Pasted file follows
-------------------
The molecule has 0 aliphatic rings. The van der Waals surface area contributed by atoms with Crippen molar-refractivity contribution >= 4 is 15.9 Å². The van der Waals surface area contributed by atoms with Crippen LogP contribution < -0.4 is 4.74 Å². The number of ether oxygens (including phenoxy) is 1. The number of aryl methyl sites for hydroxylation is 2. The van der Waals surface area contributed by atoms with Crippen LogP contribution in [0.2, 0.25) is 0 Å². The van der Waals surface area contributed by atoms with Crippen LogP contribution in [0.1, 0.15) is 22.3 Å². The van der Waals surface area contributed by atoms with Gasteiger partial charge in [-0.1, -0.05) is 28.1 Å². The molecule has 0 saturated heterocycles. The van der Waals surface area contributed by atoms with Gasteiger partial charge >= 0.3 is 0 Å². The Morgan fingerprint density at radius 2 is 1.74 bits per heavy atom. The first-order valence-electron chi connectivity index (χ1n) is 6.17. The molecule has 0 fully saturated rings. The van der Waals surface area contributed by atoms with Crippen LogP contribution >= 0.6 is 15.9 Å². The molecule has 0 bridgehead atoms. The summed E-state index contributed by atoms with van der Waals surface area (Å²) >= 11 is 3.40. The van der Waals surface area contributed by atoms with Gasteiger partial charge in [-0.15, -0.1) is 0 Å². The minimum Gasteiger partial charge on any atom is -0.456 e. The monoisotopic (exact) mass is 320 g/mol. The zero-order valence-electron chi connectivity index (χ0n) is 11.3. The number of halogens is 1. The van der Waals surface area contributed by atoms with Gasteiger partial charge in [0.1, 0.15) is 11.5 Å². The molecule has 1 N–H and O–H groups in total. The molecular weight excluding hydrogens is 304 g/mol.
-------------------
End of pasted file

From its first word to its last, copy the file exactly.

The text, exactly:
The molecule has 0 aliphatic rings. The van der Waals surface area contributed by atoms with Crippen molar-refractivity contribution >= 4 is 15.9 Å². The van der Waals surface area contributed by atoms with Crippen LogP contribution < -0.4 is 4.74 Å². The number of ether oxygens (including phenoxy) is 1. The number of aryl methyl sites for hydroxylation is 2. The van der Waals surface area contributed by atoms with Crippen LogP contribution in [0.2, 0.25) is 0 Å². The van der Waals surface area contributed by atoms with Crippen LogP contribution in [0.1, 0.15) is 22.3 Å². The van der Waals surface area contributed by atoms with Gasteiger partial charge in [-0.1, -0.05) is 28.1 Å². The molecule has 0 saturated heterocycles. The van der Waals surface area contributed by atoms with Gasteiger partial charge >= 0.3 is 0 Å². The Morgan fingerprint density at radius 2 is 1.74 bits per heavy atom. The first-order valence-electron chi connectivity index (χ1n) is 6.17. The molecule has 0 fully saturated rings. The van der Waals surface area contributed by atoms with Crippen LogP contribution >= 0.6 is 15.9 Å². The molecule has 0 bridgehead atoms. The summed E-state index contributed by atoms with van der Waals surface area (Å²) >= 11 is 3.40. The van der Waals surface area contributed by atoms with Gasteiger partial charge in [-0.15, -0.1) is 0 Å². The minimum Gasteiger partial charge on any atom is -0.456 e. The monoisotopic (exact) mass is 320 g/mol. The zero-order valence-electron chi connectivity index (χ0n) is 11.3. The number of halogens is 1. The van der Waals surface area contributed by atoms with Gasteiger partial charge in [0.1, 0.15) is 11.5 Å². The molecule has 1 N–H and O–H groups in total. The molecular weight excluding hydrogens is 304 g/mol.